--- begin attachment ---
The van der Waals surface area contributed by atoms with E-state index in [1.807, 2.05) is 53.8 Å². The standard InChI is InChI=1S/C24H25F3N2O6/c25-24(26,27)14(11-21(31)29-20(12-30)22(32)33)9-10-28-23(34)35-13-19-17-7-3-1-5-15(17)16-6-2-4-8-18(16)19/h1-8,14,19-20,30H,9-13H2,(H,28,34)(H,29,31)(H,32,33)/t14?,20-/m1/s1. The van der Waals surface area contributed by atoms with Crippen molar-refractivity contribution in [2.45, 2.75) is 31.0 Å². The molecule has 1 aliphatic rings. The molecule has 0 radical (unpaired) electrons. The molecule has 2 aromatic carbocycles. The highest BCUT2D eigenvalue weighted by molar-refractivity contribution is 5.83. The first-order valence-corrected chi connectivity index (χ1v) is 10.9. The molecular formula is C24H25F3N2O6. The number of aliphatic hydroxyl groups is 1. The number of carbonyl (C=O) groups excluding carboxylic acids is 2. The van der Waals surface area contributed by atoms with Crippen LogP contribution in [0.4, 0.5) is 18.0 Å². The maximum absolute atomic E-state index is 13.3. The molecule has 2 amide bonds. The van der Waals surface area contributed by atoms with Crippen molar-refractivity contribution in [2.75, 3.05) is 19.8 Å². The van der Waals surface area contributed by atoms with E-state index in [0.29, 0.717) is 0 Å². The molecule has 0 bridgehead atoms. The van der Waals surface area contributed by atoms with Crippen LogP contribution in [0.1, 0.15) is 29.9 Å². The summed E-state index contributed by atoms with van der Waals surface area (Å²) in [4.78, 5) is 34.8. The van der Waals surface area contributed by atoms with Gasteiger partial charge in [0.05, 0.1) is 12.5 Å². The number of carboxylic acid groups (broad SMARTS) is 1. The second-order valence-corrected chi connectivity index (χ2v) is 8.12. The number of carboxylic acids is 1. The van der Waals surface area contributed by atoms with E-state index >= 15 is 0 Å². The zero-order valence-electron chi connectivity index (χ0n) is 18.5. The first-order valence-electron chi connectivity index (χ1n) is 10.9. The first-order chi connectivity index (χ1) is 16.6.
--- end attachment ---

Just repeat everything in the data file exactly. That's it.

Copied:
The van der Waals surface area contributed by atoms with E-state index in [1.807, 2.05) is 53.8 Å². The standard InChI is InChI=1S/C24H25F3N2O6/c25-24(26,27)14(11-21(31)29-20(12-30)22(32)33)9-10-28-23(34)35-13-19-17-7-3-1-5-15(17)16-6-2-4-8-18(16)19/h1-8,14,19-20,30H,9-13H2,(H,28,34)(H,29,31)(H,32,33)/t14?,20-/m1/s1. The van der Waals surface area contributed by atoms with Crippen molar-refractivity contribution in [2.45, 2.75) is 31.0 Å². The molecule has 1 aliphatic rings. The molecule has 0 radical (unpaired) electrons. The molecule has 2 aromatic carbocycles. The highest BCUT2D eigenvalue weighted by molar-refractivity contribution is 5.83. The first-order valence-corrected chi connectivity index (χ1v) is 10.9. The molecular formula is C24H25F3N2O6. The number of aliphatic hydroxyl groups is 1. The number of carbonyl (C=O) groups excluding carboxylic acids is 2. The van der Waals surface area contributed by atoms with Crippen LogP contribution in [0.4, 0.5) is 18.0 Å². The maximum absolute atomic E-state index is 13.3. The molecule has 2 amide bonds. The van der Waals surface area contributed by atoms with Crippen molar-refractivity contribution in [2.75, 3.05) is 19.8 Å². The van der Waals surface area contributed by atoms with E-state index in [0.29, 0.717) is 0 Å². The molecule has 0 bridgehead atoms. The van der Waals surface area contributed by atoms with Crippen LogP contribution in [0.1, 0.15) is 29.9 Å². The summed E-state index contributed by atoms with van der Waals surface area (Å²) in [4.78, 5) is 34.8. The van der Waals surface area contributed by atoms with Gasteiger partial charge in [0.05, 0.1) is 12.5 Å². The number of carboxylic acid groups (broad SMARTS) is 1. The second-order valence-corrected chi connectivity index (χ2v) is 8.12. The number of carboxylic acids is 1. The van der Waals surface area contributed by atoms with E-state index >= 15 is 0 Å². The zero-order valence-electron chi connectivity index (χ0n) is 18.5. The first-order valence-electron chi connectivity index (χ1n) is 10.9. The first-order chi connectivity index (χ1) is 16.6.